Simulations Vital For Soldier Training, General Says

By Ann Roosevelt

The Army is using simulations to take advantage of the fact that today's recruits are Internet savvy and multi-task oriented, according to the service's top recruiter.

"Absolutely we're using more simulation," Lt. Gen. Benjamin Freakley, commanding general, Army Accessions Command/ deputy commanding general Initial Military Training, said at the Defense Writers Group yesterday.

"We're continuing looking to use simulations to put our soldiers in a virtual environment before the go into a live environment, so they get more repetitions," he said. "It's about building muscle memory it's about building reaction prior to actually being in the actual live environment."

Cultural awareness was an area where the Army was deficient going into Iraq, he said. When the Army was in Bosnia in the late 1990s and 2000, combat training centers tried to get troops to think about culture, but it was really "a pretty thin veneer."

That has changed. Freakley was recently at Ft. Benning, Ga., where soldiers in their third week of training were sitting in front of a simulator. The action was somewhat similar to the computer game parents often play with their kids, "Where in the world is Carmen Sandiego." In the game players walk by people and ask questions or not asking questions collecting points and hints.

"It's the same thing," he said. "The soldiers were on a street in Iraq and there were people up and down the street and the soldiers could stop and ask questions, differentiate between different people and get feedback on how well they read the situation and were engaged in that."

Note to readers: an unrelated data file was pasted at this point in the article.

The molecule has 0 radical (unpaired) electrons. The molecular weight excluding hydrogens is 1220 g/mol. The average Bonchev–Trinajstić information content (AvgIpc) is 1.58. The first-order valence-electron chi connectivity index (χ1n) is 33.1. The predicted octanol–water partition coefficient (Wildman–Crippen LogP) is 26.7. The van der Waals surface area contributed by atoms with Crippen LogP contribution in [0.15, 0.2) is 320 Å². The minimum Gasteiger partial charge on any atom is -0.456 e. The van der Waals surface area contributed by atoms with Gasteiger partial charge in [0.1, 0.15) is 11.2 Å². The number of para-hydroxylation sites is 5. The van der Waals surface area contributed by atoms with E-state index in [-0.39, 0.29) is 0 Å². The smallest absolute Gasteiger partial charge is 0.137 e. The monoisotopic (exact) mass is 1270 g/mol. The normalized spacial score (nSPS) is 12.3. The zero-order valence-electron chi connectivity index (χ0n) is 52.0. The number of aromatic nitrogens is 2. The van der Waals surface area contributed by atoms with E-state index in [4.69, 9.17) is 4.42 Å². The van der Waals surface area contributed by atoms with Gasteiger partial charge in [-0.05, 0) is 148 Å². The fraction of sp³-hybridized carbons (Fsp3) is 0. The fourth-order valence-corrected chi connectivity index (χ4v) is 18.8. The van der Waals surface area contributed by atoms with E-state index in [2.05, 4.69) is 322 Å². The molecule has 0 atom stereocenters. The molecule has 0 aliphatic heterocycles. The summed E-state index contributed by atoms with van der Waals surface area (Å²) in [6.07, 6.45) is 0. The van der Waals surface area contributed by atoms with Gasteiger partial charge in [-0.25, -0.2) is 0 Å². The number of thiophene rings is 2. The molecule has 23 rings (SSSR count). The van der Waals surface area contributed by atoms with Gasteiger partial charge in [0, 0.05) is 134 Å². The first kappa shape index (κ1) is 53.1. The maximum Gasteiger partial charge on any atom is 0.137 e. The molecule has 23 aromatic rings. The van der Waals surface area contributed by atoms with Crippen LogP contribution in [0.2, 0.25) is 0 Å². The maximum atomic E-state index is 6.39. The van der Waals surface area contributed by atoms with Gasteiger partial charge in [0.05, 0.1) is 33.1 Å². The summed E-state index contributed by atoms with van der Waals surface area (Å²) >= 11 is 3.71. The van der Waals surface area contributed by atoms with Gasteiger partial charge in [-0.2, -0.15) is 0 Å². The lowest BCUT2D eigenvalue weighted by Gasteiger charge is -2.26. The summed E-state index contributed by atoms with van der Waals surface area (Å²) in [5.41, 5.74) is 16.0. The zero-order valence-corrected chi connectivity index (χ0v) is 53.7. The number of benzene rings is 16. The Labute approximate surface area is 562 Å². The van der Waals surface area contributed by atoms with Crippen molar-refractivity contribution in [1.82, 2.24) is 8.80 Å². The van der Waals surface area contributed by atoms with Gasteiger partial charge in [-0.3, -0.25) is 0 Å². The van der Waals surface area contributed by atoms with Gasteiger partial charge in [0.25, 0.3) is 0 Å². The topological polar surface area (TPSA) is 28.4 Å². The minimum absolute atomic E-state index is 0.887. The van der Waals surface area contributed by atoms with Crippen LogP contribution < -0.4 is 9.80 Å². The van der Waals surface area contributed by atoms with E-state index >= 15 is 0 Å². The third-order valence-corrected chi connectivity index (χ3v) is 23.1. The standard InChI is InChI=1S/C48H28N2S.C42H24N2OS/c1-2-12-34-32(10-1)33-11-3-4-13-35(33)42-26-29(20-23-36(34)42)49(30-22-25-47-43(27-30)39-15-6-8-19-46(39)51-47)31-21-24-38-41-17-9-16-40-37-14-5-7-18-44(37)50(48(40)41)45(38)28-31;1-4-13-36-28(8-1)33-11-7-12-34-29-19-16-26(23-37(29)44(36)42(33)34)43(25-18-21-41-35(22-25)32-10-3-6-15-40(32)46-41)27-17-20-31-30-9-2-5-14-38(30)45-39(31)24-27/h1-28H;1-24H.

A lot of Army money goes into live fire shooting. This is where a soldier is introduced to a weapon and then goes to the range to fire at targets learning about the weapon.

"Now we have Engagement Skills Trainer 2000 where this simulation shows the soldier their breathing pattern before they pull the trigger, it shows them how consistently they squeeze the trigger," he said. So soldiers practice, learn how to breath correctly and fire correctly and zero their weapon. So when they get to the firing range with real ammunition, they've done it enough times that when they do it for real, it's very close to what they did in the simulator. Thus they can move on from there.

The simulator therefore actually saves training rounds, so they can be moved to more live fire in the environment soldiers will be in--Iraq or Afghanistan, as opposed to just spending time shooting at a paper target.

There are also very complex shoot-don't shoot scenarios in simulation where soldiers enter a room and face situations--all filmed at the National Training Center. There will be actual Iraqi people, dressed and responding appropriately, he said.

"The soldier has to make the decision as to whether he takes action or not," Freakley said. "Men in these long robes and their hands are behind their robes and they pull their hand up quickly and the soldier has to determine if there's a gun in it or not."

Something else new involves urban warfare, and keeps troops' attention.